Stem cells and baseball
At 37, New York Yankees pitcher Bartolo Colon looked like he was at the end of his 13-year Major League Baseball career. After damaging his rotator cuff and a ligament in his arm—the sort of injury that frequently ends a player's career—he underwent complex surgery in April 2010.
The surgery gave Colon's career a boost. His fastball speed returned, clocking in at 93 miles per hour, and the Yankees put Colon into their starting rotation. Yet the renewed success has come at a price. Colon is being investigated by Major League Baseball for using a surgical treatment involving stem cells. Baseball authorities are inquiring into whether this qualifies as an "enhancement," which would violate league rules.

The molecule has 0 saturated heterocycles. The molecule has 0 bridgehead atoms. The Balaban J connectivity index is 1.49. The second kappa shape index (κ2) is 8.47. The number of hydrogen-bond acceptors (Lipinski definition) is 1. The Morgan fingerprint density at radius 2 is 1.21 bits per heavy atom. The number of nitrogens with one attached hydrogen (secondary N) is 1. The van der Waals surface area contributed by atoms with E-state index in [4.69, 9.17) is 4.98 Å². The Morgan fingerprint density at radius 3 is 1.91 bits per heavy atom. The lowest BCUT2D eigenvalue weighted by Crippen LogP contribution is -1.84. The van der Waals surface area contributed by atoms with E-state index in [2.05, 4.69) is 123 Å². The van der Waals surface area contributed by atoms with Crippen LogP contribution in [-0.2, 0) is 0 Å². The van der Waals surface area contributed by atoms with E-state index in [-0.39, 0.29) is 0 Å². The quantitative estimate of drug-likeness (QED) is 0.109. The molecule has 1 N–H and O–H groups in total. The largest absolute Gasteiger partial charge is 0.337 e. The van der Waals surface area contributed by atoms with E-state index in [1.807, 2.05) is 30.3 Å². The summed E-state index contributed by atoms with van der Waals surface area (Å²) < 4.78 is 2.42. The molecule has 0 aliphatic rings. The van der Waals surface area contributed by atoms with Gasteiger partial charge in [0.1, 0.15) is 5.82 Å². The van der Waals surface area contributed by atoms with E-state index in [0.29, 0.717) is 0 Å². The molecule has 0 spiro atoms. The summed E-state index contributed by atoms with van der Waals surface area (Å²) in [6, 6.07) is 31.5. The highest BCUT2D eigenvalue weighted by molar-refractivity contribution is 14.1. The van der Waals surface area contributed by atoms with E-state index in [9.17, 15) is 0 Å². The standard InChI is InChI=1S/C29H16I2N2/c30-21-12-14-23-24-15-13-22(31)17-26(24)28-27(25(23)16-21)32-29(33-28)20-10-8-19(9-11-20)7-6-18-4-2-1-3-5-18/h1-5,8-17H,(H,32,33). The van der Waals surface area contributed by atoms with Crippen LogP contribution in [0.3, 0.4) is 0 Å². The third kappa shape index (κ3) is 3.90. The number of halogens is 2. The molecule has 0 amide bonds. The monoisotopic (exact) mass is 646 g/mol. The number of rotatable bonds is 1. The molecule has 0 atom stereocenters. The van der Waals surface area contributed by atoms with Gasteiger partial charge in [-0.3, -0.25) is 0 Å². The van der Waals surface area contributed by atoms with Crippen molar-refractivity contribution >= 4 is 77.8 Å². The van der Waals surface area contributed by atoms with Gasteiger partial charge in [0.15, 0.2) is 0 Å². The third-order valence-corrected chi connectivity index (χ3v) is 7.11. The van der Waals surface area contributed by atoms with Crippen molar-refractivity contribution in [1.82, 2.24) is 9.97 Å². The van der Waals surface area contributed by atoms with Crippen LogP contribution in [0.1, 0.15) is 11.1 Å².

Colon's treatment was overseen by Joseph Purita, the founder of the Institute of Regenerative and Molecular Orthopedics in Boca Raton, Florida. Purita injected stem cells extracted from Bartolo's own fat and bone marrow into the affected arm. Although the treatment is medically unproven among human beings, peer-reviewed studies suggest that it works well in horses, and Purita told The New York Times he has successfully treated at least 24 professional athletes during the last two years.